[time-nuts] Linear voltage regulator hints...
kb8tq at n1k.org
Sun Dec 14 15:56:36 EST 2014
What you actually have tested (in this case) is temperature rate of change. The parts involved are designed for a rate change in the 0.1 to 1C / minute range. Taking them way outside that range leads to unpredictable results. In the case of the GPS, it goes into some sort of failure mode. It’s no different that taking an IC that’s rated to 125C and seeing what happens at 300C. That’s outside it’s design range and odd things will happen.
> On Dec 14, 2014, at 3:38 PM, dan at irtelemetrics.com wrote:
> Yeah, I guess it's all relative. :) I do agree it is a HUGE change compared to what the GPS should see in normal operation. The same blast of air can be pointed at the GPSDO board for 20 seconds and see no change. On high at the oscillator for 60+ seconds with no change is apparent. The GPS is what responds.
> Does this mean anthing? It's well beyond what the GPS should see, so I doubt it. Is the GPS the most sensitive part in the system right now? Maybe. But, Bob could be correct that the OCXO is the sensitive part. The PWM DAC used to respond like the GPS to temp changes. Using 'heat and watch' found it. Addressing it has cut overall temp sensitivity down by more than a factor of 10. I consider that a measurable change. Any temp sensitivity left is really small, and wonder if it can be addressed with the hardware and tools at hand.
> My gut feeling is you are right about the GPS time base being sensitive. It would be fun to hack into this and try clocking it off the OCXO, but I'm not there yet! :) I might try some good old 'overkill' and put the GPS in it's own heavy aluminum box. It's been a thought for a while, and should address the thermal integration and time constants you referred to. For this system, it's doubtful that an underground bomb proof bunker is needed. ;)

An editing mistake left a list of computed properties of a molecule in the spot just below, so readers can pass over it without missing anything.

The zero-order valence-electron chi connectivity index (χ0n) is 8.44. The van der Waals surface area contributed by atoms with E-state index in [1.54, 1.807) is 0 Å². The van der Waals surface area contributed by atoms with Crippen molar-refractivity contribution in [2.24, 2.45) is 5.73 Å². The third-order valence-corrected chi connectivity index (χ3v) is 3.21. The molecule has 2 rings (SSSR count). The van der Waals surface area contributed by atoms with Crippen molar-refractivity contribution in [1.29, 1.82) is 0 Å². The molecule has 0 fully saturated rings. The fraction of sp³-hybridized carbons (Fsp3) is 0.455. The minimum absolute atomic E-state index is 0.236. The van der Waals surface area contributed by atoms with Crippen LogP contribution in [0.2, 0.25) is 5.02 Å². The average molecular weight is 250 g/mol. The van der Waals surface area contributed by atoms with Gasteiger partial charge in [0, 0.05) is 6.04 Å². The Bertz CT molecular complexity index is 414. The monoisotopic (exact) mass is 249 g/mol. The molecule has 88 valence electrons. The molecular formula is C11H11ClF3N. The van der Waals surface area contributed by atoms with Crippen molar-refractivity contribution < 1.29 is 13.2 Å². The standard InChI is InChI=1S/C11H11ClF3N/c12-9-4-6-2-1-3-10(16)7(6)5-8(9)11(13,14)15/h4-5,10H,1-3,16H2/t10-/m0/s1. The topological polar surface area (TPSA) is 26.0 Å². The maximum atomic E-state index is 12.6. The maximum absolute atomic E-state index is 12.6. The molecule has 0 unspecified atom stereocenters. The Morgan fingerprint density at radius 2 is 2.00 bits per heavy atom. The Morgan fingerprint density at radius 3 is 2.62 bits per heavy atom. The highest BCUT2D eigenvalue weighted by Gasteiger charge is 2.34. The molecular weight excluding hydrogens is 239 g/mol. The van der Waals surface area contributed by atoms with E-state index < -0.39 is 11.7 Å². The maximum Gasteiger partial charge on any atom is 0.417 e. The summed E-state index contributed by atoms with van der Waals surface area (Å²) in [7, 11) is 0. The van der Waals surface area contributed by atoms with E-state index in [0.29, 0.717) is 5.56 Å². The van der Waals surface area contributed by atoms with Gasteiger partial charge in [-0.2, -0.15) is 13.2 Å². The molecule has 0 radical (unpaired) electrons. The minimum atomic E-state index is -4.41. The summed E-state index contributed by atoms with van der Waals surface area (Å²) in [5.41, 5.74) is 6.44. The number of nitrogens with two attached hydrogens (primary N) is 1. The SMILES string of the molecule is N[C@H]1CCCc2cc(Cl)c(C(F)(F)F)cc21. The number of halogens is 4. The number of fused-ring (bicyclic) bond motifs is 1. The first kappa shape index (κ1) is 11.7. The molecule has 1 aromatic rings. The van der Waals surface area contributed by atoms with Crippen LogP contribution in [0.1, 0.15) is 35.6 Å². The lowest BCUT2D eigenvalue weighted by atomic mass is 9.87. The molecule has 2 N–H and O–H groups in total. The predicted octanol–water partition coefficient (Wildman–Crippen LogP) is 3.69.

> I'd like to learn more about what testing could be done and would be more than happy to discuss this off line, if anyone is interested. This thread has probably out lived it's useful life.
> > LOL. A couple of seconds of warm air at 15C above ambient is a HUGE
> > temperature transient for any sensitive electronics, especially
> > anything with an oscillator. I would venture a guess that the lion's
> > share of the drift you see is the GPS time base shooting
> > off-frequency, but there are probably other effects, too (voltage
> > regulators, to name just one). >
> > To me, a "little change" in this context might be blowing one warm
> > breath toward the GPS unit from 18" away and seeing what happens over
> > the next minute or two. >
> > But the GPS temperature sensitivity shouldn't be a big factor in
> > actual use. The GPS should be thermally isolated from anything that
> > changes temperature rapidly, and enclosed such that external
> > temperature changes are integrated over at least tens of
> > minutes. Then, the inside of the enclosure will reach its own
> > thermal equilibrium and any external changes will be slowed enough to
> > be tracked out by the GPS discipline. My recommendation would be to
> > put it in a cast aluminum box (search the archives for "cast aluminum
> > box"), but there are others who think you need to build a two foot
> > cube out of cinderblocks and fire brick against a wall in the deepest
> > external corner of your basement. >
> > OR, if my suspicion is correct that the temperature sensitivity is
> > mostly the GPS time base, figure out a way to kludge the GPS to
> > accept the disciplined OCXO as its time base. >
> > Best regards,
> > Charles
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